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Selected Brighton Magazine Article

Sunday 31 March 2019

Putting The Roll Film Into Rock'n'Roll: Doc'n Roll Film Festival Returns To Brighton For Its Fourth Annual Edition

Taking over Brighton's art spaces and select theatres between 1st - 7th April 2019, Doc'n Roll Film Festival returns with a programme full of music documentaries about bands, scenes and labels, stimulating live Q&As with an array of artists and directors, exclusive after-show parties, and much more.

The ultimate arts festival for film buffs and music aficionados alike, Doc'n Roll 2019 will present six feature films that chart the stories of ground-breaking labels. 

Blue Note (It Must Schwing! The Blue Note Story) and Trojan (Rudeboy: The Story of Trojan Records); shine new light on the previously unexplored depths of the Detroit techno scene that would redefine electronic music. 


(Never Stop – A Music That Resists); explores the best soundtracks you never knew existed (The Library Music Film); launch you full-pelt into the world of punk's fearless heroines as they break the glass ceiling and blow the genre apart (Stories from The She Punks); and take you behind the scenes with Badly Drawn Boy as he creates his Mercury Prize-winning debut (About A Badly Drawn Boy: The Story of the Hour of Bewilderbeast). 

Among a number of live Q&A highlights, expect candid insights from punk pioneer and co-director Helen Reddington (The Chefs) as she discusses She Punks, and The Mitcham Submarine's first-hand account of working with Damon Gough, AKA Badly Drawn Boy, on his cinematic portrait of a unique artist and a seminal album.  

This year the festival will also introduce a selection of film shorts especially selected for the 2019 edition.

Doc"n Roll Brighton runs from 1st to 7th April 2019. For full details of the venues, films and to purchase tickets CLICK HERE.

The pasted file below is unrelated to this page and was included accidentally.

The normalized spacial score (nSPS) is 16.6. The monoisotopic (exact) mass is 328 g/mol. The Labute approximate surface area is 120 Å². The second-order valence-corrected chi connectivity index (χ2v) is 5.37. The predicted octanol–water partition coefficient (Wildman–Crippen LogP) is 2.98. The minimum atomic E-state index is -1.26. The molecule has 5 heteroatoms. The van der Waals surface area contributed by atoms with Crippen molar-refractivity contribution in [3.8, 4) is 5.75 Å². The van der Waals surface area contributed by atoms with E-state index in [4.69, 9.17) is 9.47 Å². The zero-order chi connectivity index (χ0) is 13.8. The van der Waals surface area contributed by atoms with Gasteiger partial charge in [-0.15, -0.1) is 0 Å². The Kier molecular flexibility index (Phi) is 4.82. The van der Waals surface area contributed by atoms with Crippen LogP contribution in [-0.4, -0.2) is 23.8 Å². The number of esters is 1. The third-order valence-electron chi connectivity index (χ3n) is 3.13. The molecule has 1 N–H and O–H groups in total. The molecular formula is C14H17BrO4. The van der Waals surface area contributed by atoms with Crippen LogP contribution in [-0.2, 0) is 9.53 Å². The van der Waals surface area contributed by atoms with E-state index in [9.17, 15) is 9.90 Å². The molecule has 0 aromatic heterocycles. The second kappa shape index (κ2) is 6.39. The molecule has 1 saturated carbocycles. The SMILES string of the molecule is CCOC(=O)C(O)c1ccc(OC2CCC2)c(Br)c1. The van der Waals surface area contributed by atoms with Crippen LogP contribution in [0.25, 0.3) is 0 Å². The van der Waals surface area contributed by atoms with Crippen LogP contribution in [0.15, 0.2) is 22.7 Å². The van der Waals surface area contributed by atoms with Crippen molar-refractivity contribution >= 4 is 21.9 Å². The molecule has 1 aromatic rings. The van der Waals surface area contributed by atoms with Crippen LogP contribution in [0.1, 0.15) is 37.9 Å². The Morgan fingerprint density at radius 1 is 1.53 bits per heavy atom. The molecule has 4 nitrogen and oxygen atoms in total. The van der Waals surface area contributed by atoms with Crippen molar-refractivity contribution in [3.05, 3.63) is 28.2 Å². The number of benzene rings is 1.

by: Mike Cobley




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Originally conceived as a solo project by Siobhan Fahey, Shakespears Sister were thus born by a one-time punk turned chart-pop singer who left girl-group Bananarama in the late eighties.

Accidents, heartbreak and a career curse plagued Brighton-duo Blood Red Shoes on the road to their new LP, the appropriately and knowingly-titled, Get Tragic. 

Lemon Jelly producer Fred Deakin's The Lasters is an ambitious new solo project inspired by classic concept albums like The Who's Quadrophenia and Jeff Wayne's The War of the Worlds.

Having just got off the road from supporting Pixies, The Big Moon will be heading to Brighton, early next year, in support of new album, Walking Like We Do.

In Daniel Rachel's book Walls Come Tumbling Down, he reports that on 5th August 1976, on stage at the Birmingham Odeon, a drunk Eric Clapton harangued an audience of 2,000 rock fans. 
Credit Helen Murray

It is the part that restarted Laurence Olivier's career. Corin Redgrave performed it late on in life. Michael Gambon did so on screen. Three years ago, Kenneth Branagh took it on in the West End. Now, this autumn, it's Shane Richie's turn ..

You will have seen Henry Paker's name whizz by as a writer on the credits of a huge variety of comedy shows, from Michael McIntyre's Big Show, Eight Out Of Ten Cats, and Mock The Week all the way to Comic Relief and Top Gear. 

The University of Brighton will launch Brighton CCA, the first major new contemporary arts gallery in the city for twenty years, on Saturday 19th October 2019. 

At a time when LGBTQ+ education in schools is being protested; when the scourge of anti-Semitism is rearing its head on the political left as well as the right; Jewish graves desecrated with swastikas and religious and queer people are attacked in their community spaces – Becoming Electra presents an uplifting, challenging and hopeful story of a proud, queer Jewish girl finding her voice.
(c) The Unthanks 2018

The Emily Brontë Song Cycle is a work commissioned by the Brontë Society, written and recorded using Emily Brontë’s piano in her home, by composer, pianist and producer Adrian McNally of the band The Unthanks, and performed with sisters Rachel & Becky Unthank.
Credit Philippa Barr

‘Children are curious and accepting. Teaching them that "different" is not bad is key to the eradication of forms of hate, not just homophobia. The question I often get asked is: "Are you a boy or a girl?". The answer I give is, "I am whatever you want me to be!" According to one boy, I'm now a unicorn.’
Credit Tommy Ga-Ken Wan

As Frankenstein arrives at Theatre Royal Brighton for a week of performances, Rona Munro discusses (below) her new adaptation of Mary Shelley's Gothic masterpiece which places the writer herself (depicted by Eilidh Loan) amongst the action, as she wrestles with her creation and with the stark realities facing revolutionary young women, then and now.

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